A high-quality computing education equips pupils to use computational thinking and creativity to understand and change the world. Computing has deep links with mathematics, science, and design and technology, and provides insights into both natural and artificial systems. The core of computing is computer science, in which pupils are taught the principles of information and computation, how digital systems work, and how to put this knowledge to use through programming. Building on this knowledge and understanding, pupils are equipped to use information technology to create programs, systems and a range of content. Computing also ensures that pupils become digitally literate – able to use, and express themselves and develop their ideas through, information and communication technology – at a level suitable for the future workplace and as active participants in a digital world.
At St. Bernadette’s, computing is taught in weekly lessons of one hour using our whole school scheme of learning- Purple Mash; children use a range of technologies, such as Bee-Bots, iPads and ChromeBooks. During our whole school Safer Internet Day, and within our normal curriculum teaching, children learn the importance of and how to stay safe on the internet, including the pressures, risks and positives of social media in upper KS2.
Good computing teaching ensures children can:
-understand and apply the fundamental principles and concepts of computer science, including abstraction, logic, algorithms and data representation;
-analyse problems in computational terms, and have repeated practical experience of writing computer programs in order to solve such problems;
-evaluate and apply information technology, including new or unfamiliar technologies, analytically to solve problems and;
-be responsible, competent, confident and creative users of information and communication technology.
The National Curriculum for Computing
Although computing is not taught discretely, through the in EYFS, pupils should be taught to:
-explore how things work as part of Understanding the World,
-understand a sensible amount of daily screen time and remember rules as part of Personal, Social and Emotional Development and,
-explore a variety of tools, using them to express ideas and feelings as part of Expressive Arts and Design.
In Key stage 1, pupils should be taught to:
-understand what algorithms are; how they are implemented as programs on digital devices; and that programs execute by following precise and unambiguous instructions,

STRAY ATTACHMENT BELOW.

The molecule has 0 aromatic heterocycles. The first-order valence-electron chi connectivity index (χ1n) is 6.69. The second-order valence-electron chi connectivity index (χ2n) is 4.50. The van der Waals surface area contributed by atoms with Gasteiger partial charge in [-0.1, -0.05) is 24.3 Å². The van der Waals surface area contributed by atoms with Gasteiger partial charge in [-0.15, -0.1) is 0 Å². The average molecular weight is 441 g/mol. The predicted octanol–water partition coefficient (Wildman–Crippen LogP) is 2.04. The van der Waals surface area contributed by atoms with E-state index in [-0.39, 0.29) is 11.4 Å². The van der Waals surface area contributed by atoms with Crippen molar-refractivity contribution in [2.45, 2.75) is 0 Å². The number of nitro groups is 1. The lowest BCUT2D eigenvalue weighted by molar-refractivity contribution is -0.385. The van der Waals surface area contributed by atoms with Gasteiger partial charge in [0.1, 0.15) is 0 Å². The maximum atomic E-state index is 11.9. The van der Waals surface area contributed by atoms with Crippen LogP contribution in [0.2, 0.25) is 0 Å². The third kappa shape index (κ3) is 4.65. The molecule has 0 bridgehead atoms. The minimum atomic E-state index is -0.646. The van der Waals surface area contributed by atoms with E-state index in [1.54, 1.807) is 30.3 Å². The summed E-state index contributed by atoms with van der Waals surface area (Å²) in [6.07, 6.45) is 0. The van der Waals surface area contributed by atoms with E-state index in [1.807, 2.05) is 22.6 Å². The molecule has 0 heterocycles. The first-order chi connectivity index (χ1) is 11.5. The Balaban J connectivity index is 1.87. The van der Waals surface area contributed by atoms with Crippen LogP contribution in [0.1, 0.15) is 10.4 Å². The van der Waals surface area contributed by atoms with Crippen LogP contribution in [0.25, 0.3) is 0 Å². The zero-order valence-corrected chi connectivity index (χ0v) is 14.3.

-create and debug simple programs,
-use logical reasoning to predict the behaviour of simple programs,
-use technology purposefully to create, organise, store, manipulate and retrieve digital content,
-recognise common uses of information technology beyond school and,
-use technology safely and respectfully, keeping personal information private; identify where to go for help and support when they have concerns about content or contact on the internet or other online technologies.
In Key stage 2, pupils should be taught to:
-design, write and debug programs that accomplish specific goals, including controlling or simulating physical systems; solve problems by decomposing them into smaller parts,
-use sequence, selection, and repetition in programs; work with variables and various forms of input and output,
-use logical reasoning to explain how some simple algorithms work and to detect and correct errors in algorithms and programs,
-understand computer networks including the internet; how they can provide multiple services, such as the world wide web; and the opportunities they offer for communication and collaboration,
-use search technologies effectively, appreciate how results are selected and ranked, and be discerning in evaluating digital content,
-select, use and combine a variety of software (including internet services) on a range of digital devices to design and create a range of programs, systems and content that accomplish given goals, including collecting, analysing, evaluating and presenting data and information and,
-use technology safely, respectfully and responsibly; recognise acceptable/unacceptable behaviour; identify a range of ways to report concerns about content and contact.
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